Left ventricular hypertrophy is associated with obesity, male gender, and symptoms in healthy adolescents

Mohammad Reza Movahed, Adolfo Martinez, Jeff Greaves, Seaneen Greaves, Holly Morrell, Mehrtash Hashemzadeh

Research output: Contribution to journalArticlepeer-review

13 Scopus citations

Abstract

Obesity has been found to be associated with left ventricular (LV) hypertrophy (LVH). However, the occurrence of LVH in obese teenagers who are involved in sport programs has not been studied. The objective of this study was to evaluate the prevalence of LVH and its correlation with obesity, gender, and symptoms in teenage athletes. We used echocardiographic database of 1,500 adolescences between the ages of 12 and 20 years who were actively involved in school sport programs. We evaluated associations between obesity and LVH (defined as LV wall thickness (LVWT)) >12 mm, or LV mass (LVM) > 215 g or relative wall thickness (RWT) >0.43) and physical symptoms. Using univariate and multivariate analysis, male gender was associated with increased LVWT (multivariate odds ratio (OR) 4.87, confidence interval (CI) 2.41-9.82). Obesity was associated with parameters of LVH using univariate and multivariate analysis. (LVM > 215 g) occurred in 10.32% of obese athletes vs. 0.2% (1/445) of controls, (OR 51.33, CI 6.05-433.8), P < 0.001, LVWT >12 mm occurred in 16.5% of obese students vs. 3.6% of controls (OR 5.2, CI 2.7-10.1, P < 0.001), RWT >0.43 occurred in 41.4% of obese students vs. 15.7% of controls (OR 3.78, CI 2.11-6.76, P < 0.001). After adjusting for age and gender, reported history of shortness of breath (SOB), fatigue and leg edema were also significantly more prevalent in obese students and in students with LVH. In conclusion obesity is associated with LVH in a population of healthy teenagers actively involved in sport programs. Furthermore, the presence of LVH was independently associated with many physical symptoms suggesting negative effect of LVH on myocardial function.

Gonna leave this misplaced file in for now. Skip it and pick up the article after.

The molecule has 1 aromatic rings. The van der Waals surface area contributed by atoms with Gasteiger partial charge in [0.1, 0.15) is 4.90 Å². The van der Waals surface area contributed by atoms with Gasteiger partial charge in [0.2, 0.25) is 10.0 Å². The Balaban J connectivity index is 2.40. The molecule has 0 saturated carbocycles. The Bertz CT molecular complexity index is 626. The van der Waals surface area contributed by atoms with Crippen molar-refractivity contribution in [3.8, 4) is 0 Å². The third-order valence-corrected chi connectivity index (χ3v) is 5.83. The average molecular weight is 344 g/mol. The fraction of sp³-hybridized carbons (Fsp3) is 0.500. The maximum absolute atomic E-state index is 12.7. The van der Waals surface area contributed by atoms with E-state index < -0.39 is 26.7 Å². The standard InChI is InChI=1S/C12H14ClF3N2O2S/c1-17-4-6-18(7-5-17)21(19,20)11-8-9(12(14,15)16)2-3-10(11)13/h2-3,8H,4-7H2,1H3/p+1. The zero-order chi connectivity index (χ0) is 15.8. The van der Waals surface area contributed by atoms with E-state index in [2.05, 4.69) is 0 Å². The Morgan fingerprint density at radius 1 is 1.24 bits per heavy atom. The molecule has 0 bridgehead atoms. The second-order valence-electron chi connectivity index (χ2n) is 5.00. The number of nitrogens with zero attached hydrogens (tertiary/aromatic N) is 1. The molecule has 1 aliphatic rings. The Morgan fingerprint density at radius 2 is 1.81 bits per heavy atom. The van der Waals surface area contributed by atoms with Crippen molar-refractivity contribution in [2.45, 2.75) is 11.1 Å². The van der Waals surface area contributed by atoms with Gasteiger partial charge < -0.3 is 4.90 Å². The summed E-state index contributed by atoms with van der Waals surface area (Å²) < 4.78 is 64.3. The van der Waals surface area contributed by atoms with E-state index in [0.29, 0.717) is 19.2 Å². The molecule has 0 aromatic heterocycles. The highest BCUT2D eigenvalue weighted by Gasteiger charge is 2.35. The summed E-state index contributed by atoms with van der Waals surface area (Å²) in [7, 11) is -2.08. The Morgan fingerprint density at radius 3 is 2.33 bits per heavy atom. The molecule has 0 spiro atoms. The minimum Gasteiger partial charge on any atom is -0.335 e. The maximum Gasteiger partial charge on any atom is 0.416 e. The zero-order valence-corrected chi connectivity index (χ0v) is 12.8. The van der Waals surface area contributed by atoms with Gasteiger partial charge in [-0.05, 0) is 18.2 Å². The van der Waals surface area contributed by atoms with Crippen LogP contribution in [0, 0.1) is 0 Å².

Original languageEnglish (US)
Pages (from-to)606-610
Number of pages5
JournalObesity
Volume17
Issue number3
DOIs
StatePublished - Mar 2009

ASJC Scopus subject areas

  • Medicine (miscellaneous)
  • Endocrinology, Diabetes and Metabolism
  • Endocrinology
  • Nutrition and Dietetics

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